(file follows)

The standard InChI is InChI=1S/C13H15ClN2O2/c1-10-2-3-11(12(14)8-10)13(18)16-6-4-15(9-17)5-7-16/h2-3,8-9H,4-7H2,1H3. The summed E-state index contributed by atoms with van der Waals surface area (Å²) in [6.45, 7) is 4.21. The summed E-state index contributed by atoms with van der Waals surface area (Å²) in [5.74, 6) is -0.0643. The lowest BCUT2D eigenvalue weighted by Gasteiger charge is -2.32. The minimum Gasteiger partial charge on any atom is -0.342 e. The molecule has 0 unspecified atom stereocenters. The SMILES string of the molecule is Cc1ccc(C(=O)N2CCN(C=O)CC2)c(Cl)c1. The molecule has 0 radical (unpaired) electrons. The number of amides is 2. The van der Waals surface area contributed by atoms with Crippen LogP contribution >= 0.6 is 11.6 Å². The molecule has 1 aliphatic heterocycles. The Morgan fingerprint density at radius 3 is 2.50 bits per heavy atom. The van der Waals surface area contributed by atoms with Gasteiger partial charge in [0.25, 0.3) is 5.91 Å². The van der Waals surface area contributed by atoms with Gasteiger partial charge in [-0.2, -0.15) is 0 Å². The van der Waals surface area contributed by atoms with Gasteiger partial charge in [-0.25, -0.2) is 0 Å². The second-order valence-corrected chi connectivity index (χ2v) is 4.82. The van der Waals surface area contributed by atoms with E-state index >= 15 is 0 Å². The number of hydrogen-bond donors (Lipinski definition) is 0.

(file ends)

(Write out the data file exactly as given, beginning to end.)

The standard InChI is InChI=1S/C13H15ClN2O2/c1-10-2-3-11(12(14)8-10)13(18)16-6-4-15(9-17)5-7-16/h2-3,8-9H,4-7H2,1H3. The summed E-state index contributed by atoms with van der Waals surface area (Å²) in [6.45, 7) is 4.21. The summed E-state index contributed by atoms with van der Waals surface area (Å²) in [5.74, 6) is -0.0643. The lowest BCUT2D eigenvalue weighted by Gasteiger charge is -2.32. The minimum Gasteiger partial charge on any atom is -0.342 e. The molecule has 0 unspecified atom stereocenters. The SMILES string of the molecule is Cc1ccc(C(=O)N2CCN(C=O)CC2)c(Cl)c1. The molecule has 0 radical (unpaired) electrons. The number of amides is 2. The van der Waals surface area contributed by atoms with Crippen LogP contribution >= 0.6 is 11.6 Å². The molecule has 1 aliphatic heterocycles. The Morgan fingerprint density at radius 3 is 2.50 bits per heavy atom. The van der Waals surface area contributed by atoms with Gasteiger partial charge in [0.25, 0.3) is 5.91 Å². The van der Waals surface area contributed by atoms with Gasteiger partial charge in [-0.2, -0.15) is 0 Å². The van der Waals surface area contributed by atoms with Gasteiger partial charge in [-0.25, -0.2) is 0 Å². The second-order valence-corrected chi connectivity index (χ2v) is 4.82. The van der Waals surface area contributed by atoms with E-state index >= 15 is 0 Å². The number of hydrogen-bond donors (Lipinski definition) is 0.